D.C. (Direct Current) Storage Systems

Direct Current (D.C.) is a smooth continuous flow of electrons that is polarized ( + positive and - negative). D.C. current can be stored inside a lead acid battery. These batteries using lead acid have been around for many years and are found in most all mobile equipment and solar system (PV) charge panels.


Below are several pictures of the lead acid batteries written on in this page text.

The one cell lead acid battery far left has one red cap for one cell to add electrolyte (acid) and made up of lead (Pb) plates (lead acid battery).



In the middle picture is a 3 cell battery with three white caps for three individual cells to add in electrolyte.



On the far right the battery pictured is a 6 cell battery with six yellow caps for 6 cells to add in electrolyte.



In this illustration you can see one large cell, three smaller cells and 6 very small cells and compared to the one cell battery pictured here on the far left. Important is to understand that these three different size lead acid batteries all have something in common, each cell no matter what the size has the potential of 2.2 Volts DC (2.2 Vdc). A one cell battery the size of a piece of toast produces the same exact voltage as a cell as big as a large freezer. Each cell when fully charged will measure 2.2 to 2.4 Volts per cell (100% optimum capacity). Capacity is the major difference between all of these and electrons are the electrical volume or capacity, current is the flow of those electrons. For example one gallon of water can be also said to have droplets and these droplets are exactly the same as the electron or in a specific quantity measureable they are called watts. When someone pays an electric bill it is calculated in watts and when a specific amount of droplets of water add up to occupy a one gallon container that specific volume can also be compared to the watt in the sense it is the common smallest measured amount when paying for them in a bill.


A specific amount of electrons result in one ampere or 1 Amp. The Amp is multiplied by the battery pressure or volts (EMF electromotive force) to calculate watts. The one cell at 2.2 Vdc can power something electrical that can be operated on 2.2 Vdc. When current is drawn from the cell @ 1 Amp the watts would be 2.2 X 1 or 2.2 watts. The 3 cell battery would calculate 3 X 2.2 = 6.6 volts @ 1 Amp = 6.6 watts. The 6 cell battery would calculate 6 X 2.2 = 13.2 volts or 13.2 watts @ 1 Amp current draw. Watts are used by each second of time so to calculate total watts used the seconds are the multiple.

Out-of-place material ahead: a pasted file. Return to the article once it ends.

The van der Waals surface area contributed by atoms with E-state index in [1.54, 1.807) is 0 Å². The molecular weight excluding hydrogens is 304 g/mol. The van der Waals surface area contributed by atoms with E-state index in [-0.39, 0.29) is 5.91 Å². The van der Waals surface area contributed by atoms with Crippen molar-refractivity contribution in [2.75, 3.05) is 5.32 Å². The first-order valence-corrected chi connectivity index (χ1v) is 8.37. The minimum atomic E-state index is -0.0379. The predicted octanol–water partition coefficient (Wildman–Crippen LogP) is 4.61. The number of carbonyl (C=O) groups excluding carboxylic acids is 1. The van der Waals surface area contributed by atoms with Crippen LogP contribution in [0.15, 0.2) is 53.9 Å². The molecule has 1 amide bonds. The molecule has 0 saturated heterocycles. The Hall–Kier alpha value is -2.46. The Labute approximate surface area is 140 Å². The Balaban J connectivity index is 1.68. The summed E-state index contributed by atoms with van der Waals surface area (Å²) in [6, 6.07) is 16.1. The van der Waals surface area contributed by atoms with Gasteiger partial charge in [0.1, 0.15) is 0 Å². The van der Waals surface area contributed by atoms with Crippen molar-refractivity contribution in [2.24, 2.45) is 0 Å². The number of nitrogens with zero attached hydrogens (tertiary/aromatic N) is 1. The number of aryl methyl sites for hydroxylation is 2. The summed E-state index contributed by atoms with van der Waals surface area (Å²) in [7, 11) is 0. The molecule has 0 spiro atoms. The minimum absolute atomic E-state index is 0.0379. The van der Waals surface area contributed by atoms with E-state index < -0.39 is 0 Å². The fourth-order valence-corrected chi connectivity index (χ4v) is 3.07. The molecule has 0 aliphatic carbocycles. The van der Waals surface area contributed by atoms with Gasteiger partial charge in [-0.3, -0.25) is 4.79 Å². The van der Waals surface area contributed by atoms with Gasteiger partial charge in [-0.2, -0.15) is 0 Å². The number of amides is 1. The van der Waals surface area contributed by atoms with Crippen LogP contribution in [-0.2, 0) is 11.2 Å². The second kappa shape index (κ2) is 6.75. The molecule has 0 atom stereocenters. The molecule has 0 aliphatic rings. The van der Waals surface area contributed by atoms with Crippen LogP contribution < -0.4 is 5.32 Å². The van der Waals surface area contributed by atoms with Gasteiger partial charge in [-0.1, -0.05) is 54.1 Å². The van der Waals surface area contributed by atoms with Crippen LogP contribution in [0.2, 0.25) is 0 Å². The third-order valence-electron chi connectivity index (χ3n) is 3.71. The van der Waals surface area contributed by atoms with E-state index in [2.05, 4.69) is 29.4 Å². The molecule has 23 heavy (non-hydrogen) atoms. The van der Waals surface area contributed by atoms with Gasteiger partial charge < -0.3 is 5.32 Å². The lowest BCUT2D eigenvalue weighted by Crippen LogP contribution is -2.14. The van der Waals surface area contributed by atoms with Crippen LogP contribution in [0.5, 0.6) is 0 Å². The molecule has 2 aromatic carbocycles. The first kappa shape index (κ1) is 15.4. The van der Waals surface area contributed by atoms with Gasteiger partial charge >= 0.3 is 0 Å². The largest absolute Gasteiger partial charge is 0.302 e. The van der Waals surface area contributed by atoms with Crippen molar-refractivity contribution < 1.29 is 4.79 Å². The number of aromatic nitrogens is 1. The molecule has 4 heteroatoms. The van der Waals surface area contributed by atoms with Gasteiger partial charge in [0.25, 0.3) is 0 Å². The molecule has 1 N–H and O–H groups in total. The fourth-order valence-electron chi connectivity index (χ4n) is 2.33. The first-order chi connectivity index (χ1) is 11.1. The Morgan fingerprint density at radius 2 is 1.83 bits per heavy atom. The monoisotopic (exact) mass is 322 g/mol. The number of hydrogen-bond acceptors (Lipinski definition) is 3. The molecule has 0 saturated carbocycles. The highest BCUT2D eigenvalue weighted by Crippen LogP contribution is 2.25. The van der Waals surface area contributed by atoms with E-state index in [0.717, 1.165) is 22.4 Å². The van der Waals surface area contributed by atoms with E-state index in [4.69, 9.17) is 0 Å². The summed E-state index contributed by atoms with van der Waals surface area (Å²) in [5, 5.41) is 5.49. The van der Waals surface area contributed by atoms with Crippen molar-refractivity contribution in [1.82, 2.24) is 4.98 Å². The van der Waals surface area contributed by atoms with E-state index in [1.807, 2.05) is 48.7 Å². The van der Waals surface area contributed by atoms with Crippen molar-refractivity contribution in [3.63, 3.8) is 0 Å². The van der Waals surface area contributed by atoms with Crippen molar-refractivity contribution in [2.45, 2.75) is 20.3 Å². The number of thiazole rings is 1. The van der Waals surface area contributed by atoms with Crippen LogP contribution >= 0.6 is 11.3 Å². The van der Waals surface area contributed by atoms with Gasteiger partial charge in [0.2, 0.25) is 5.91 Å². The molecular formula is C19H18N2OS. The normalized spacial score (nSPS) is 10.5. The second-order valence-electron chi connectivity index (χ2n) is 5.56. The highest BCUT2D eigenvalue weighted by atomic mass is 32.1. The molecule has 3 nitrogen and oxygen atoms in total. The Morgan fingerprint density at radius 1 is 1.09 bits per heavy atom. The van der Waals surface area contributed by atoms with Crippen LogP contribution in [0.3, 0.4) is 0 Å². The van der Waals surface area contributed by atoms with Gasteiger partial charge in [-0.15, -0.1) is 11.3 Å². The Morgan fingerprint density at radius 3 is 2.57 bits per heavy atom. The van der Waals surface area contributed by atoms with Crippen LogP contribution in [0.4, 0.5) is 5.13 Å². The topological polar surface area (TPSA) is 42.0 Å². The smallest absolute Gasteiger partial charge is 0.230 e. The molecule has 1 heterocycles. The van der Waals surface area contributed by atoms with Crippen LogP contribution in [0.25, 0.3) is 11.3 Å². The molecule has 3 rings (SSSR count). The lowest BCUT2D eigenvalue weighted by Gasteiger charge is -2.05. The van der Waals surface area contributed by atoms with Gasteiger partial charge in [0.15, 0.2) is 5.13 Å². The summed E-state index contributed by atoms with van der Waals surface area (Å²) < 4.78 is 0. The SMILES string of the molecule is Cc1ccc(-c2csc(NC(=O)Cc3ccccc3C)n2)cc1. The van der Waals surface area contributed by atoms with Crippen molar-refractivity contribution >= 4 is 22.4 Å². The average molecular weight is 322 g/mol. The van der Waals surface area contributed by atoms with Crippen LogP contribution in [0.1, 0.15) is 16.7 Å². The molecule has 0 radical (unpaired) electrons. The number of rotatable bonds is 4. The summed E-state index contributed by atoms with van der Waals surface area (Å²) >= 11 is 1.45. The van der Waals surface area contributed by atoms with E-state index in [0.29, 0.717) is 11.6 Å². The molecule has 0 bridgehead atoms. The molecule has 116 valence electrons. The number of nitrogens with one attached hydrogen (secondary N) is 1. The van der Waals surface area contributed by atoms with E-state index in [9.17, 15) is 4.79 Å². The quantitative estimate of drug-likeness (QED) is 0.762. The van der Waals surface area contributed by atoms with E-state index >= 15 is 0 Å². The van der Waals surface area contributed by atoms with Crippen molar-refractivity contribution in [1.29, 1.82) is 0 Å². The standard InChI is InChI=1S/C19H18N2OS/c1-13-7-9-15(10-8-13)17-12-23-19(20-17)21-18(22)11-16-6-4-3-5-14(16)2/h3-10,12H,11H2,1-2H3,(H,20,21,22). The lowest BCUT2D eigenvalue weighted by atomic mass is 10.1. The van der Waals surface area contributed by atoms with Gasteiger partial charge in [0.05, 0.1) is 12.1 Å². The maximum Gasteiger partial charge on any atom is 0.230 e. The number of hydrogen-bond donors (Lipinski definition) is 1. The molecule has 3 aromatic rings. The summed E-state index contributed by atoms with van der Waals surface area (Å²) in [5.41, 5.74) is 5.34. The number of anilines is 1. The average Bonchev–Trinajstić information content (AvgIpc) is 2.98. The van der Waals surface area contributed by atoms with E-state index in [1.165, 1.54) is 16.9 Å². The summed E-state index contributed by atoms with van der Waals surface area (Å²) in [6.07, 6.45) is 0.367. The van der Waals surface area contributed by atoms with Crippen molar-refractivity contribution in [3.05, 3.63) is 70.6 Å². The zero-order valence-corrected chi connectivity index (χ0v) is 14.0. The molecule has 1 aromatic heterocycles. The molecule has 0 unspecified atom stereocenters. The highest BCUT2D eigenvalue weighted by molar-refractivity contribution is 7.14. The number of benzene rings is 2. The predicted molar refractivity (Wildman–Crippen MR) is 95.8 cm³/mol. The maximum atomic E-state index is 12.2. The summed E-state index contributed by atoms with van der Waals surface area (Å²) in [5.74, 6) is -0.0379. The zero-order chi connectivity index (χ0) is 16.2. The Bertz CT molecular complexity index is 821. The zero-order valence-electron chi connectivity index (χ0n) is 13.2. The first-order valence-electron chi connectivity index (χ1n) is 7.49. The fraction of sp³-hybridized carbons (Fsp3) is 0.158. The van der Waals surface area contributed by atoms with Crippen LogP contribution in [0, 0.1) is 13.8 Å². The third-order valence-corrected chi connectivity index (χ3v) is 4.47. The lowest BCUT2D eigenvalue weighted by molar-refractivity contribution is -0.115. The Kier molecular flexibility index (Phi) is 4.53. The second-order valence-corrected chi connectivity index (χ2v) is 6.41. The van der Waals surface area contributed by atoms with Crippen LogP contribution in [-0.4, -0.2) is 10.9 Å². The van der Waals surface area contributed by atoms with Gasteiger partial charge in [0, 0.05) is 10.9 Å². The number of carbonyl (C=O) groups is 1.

In all cases of these batteries the optimum 100% full charge rating are those calculations given in above text. After the 13.2 Vdc lead acid battery is used or in service when checked a good battery that has been setting around for a week or so is most likely to read 12.7 Vdc  to 12.58 Vdc with absolutely nothing connected to it (no load). So in the calculations that would end up to be a 12.7 / 13.2 or reduce to approximately 3.8% loss or 96.2% of battery left. So in the electrical calculations of efficiency the state of the battery results in two factors electrolyte specific gravity and percentage of charge available. A direct relation of Voltage and current exist whereas the lack of volume will result in a reduction of force potential or electrical voltage.



In an air system the tank holds the air volume and pressure results and builds as more air is pumped into the tank. After the pump reaches the desired pressure someone has set into the controls it stops. Example is the air system where they range from 100 pounds per square inch pressure to 200 pounds air pressure measured at the air tank. The volume of air is directly proportional to the dimensional size of the air tank. The volume keeps things running and the pressure is required to begin moving the load or work effort. The battery is like the air system in the way of pressure (voltage) and capacity (Amps). The cell size in a battery or dimensional volume is exactly like the air tank sizes, larger volume bigger capacity. More capacity in an electrical storage system means that the pressure required to operate an electrical device remains at the specified value and can run the device longer than a smaller cell in dimensional volume. In the days of older technology and to modern times of todays newer batteries it is fact that the type of batteries used are of a certain weight in pounds and for example a lead acid cell that weighs 100 pounds will have 100 times the capacity of the same type of cell weighing 1 pound. So the weight is actually a type of guideline for electrical capacity in the lead acid systems.



A Caterpillar equipment battery that is 12Vdc and weighs 50 pounds has more storage potential in volume than a Caterpillar equipment 12 Vdc battery that weighs 25 pounds, the concept is comparing apples to apples. After understanding that; each electrical device has it's own operating voltages dictated by the manufacturer, that voltage need to be maintained as long as the product is expected to work properly. 



Most all DC low voltage systems (2.2 Vdc to 52.8 Vdc) found in solar systems as well mobile equipment rate the nominal voltages of the device powered at a commonly used 6 volt 12 volt 24 volt or 48 volt DC lower limit. All electrical devices will operate until the voltage in the system drops to a point that the device stops working properly and develops excessive heat eventually burning out.